Thank You, Veterans.

I love this photo. If you didn't know, the man actually just grabbed this strange woman and kissed her. They didn't until recently find out who the woman in the photo was.


chatter box

Audrey is approaching 17-months-old and formerly had a vocabulary of a few words, animal sounds and lots of grunting. Chris and I have been proactive in trying to help her learn words and reading to her constantly (thankfully, this is her choice of playtime too). 

Audrey's comprehension has been pretty sharp for a number of months. I believe this strongly has to do with us always talking to Audrey. I'm the crazy lady in the grocery store in constant conversation with my baby. I like it- I always get the floor to talk. 
Well, now things might be changing.

Two days ago, it was like a light switch turned on. She began saying almost every word I asked her to say. This includes brand-new words like "Minnie" and "berry" as well as words we have been working on for a while such as "please" and "cup." I have thought a lot about why, in one day, she felt like she could now talk. Where did the confidence come from? 

Yesterday, Audrey came up to me and said, "Pooh, now." I said, "Let's take a nap." Then she said, "No." 

I couldn't believe it. I just had a conversation with my baby! Even though it wasn't the best of conversations as it was a shining light into the future of her serious diva-tude- it was in deed a conversation. 

She did this with walking, too. She tried a few steps, then decided she wasn't ready, and it took a serious confidence adjustment. One day, she just started walking everywhere. 

I have seen the interest in learning grow dramatically as she points at things and wants to know what they are, stares at my mouth to watch me pronounce a word and will stay on a certain page in her book until she has tried saying the object/word. 

Seeing this, it is really on now for me as a parent. So, I've done some research on ways that we parents can assist in the healthy vocabulary growth and confidence of our children: 

1. No baby talk. Keep in mind, that although it is so cute when my husband always talks to Audrey in a high pitched, lovey voice, she will repeat it that way. Moreover, use real words - no baby words or slang. 

2. Keep sentences to a minimum. Wow, could God make it any more clearer that I just need to stop talking =) Minimizing our words also helps our babies learn. Instead of, "Are you hungry?" "Would you like some toast?" just simply ask, "Toast?" Too many words can overstimulate them.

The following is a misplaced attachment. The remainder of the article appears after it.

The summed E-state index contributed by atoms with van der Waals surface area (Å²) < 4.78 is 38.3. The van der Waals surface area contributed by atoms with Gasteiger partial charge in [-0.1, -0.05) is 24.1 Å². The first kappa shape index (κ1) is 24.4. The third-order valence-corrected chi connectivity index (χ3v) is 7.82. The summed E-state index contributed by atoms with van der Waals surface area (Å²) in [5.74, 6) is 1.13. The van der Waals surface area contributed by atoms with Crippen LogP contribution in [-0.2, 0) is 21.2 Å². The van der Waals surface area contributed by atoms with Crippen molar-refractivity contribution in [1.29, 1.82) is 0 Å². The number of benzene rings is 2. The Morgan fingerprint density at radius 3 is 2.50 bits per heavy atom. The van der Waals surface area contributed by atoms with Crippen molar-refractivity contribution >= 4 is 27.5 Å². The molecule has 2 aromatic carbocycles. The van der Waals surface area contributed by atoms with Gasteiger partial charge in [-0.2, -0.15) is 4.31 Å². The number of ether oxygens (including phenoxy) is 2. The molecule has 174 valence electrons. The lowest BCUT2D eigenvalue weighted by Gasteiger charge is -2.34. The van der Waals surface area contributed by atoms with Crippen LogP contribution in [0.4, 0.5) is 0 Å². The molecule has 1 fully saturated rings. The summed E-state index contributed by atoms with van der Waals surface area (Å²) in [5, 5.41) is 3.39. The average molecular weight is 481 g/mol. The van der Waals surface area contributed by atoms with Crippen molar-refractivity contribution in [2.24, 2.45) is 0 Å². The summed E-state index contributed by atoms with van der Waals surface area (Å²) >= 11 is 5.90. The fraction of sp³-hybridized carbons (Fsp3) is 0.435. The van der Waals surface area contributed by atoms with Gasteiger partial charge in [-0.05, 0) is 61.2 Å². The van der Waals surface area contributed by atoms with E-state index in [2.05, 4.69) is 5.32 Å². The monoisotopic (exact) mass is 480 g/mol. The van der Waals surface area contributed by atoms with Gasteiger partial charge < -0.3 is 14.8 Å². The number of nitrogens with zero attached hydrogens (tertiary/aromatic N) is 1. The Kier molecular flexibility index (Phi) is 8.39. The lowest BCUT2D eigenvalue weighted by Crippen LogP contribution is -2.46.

3. Correcting them and intervening in their attempt to say something can damage their self-esteem and therefore hold back a future attempt to try saying something. 

4. Have patience. Play the "What's This?" game and give her plenty of time to respond. If she looks at you not knowing, say the word slowly and have her look at your mouth.

5. Pick a word-of-the-day or week and consistently work on it. 

If something worked well for you, please let me know about it.


these are a few of my favorite things...

taunt, fresh sheets
graham crackers and milk 
the ability a mom has to just pick her baby up and stop her crying 
vacuum marks 
my husband's winter beard 
banana and peanut butter
everyone sitting at the table for a meal
baby smell
a book that I don't want to put down 
Ugg boots 
a glass of wine and a crackling fire 
when a Bible verse gives me chills 
Old Spice deodorant 
Disney music
making forts
date night 
not having television
people who give without expecting back
helping someone
the feeling after a good workout
calls just to say, "how are you?"
eating breakfast
calla lilies 
the roar of the ocean
my sister's singing and guitar playing
sun baked skin 
holding my daughters hand 
watching her dance 
inside jokes
how my husband always opens the door for me
the power of prayer
early to bed, early to rise
educated people
correct grammar 
my grandmother's sign-off: "Oceans of Love, grandma..."
a hot bath 
getting my hair done
watching a dad with his daughter
running farther 
falling snow and how it makes everything go quiet 
creative minds, so I can borrow their ideas
singing loud in the car
zit popping 
tons of blankets and pillows 
cold leftovers: pasta, pizza and Chinese are the best
accomplishing a goal 
being excited to see my husband every day
campfire smell
Saturday mornings 
banana pancakes and Jack Johnson
giving and receiving compliments
spending time with friends 
being able to learn something everyday, no matter how old or smart we think we are
high heels 
over sized winter sweaters 
a good story - good writing
game night 
watching our dogs cuddle together 
seeing new places
striving to always do better 
thank you cards 
love notes just because 
my daughter's first sounds when she wakes up and how she is always smiling
when the laundry is done
be able to say and hear, "Will you forgive me?" over "I'm sorry"
a good deal
egg nog
marriage and the unity it brings 
when a friend sticks up for you 
Christmas time
huge sunglasses
people who do what is right even though it is hard
trying not to cry at a movie and then just letting it go
people who are always smiling
holding hands
when my words influence someones life 
when someones words influence my life
saying "I love you" all the time - it never gets old
"And now these three remain: faith, hope and love. But the greatest of these is love." 1 Cor. 13:13
"I have fought the good fight, I have finished the race, 
I have kept the faith." 2 Tim. 4:7

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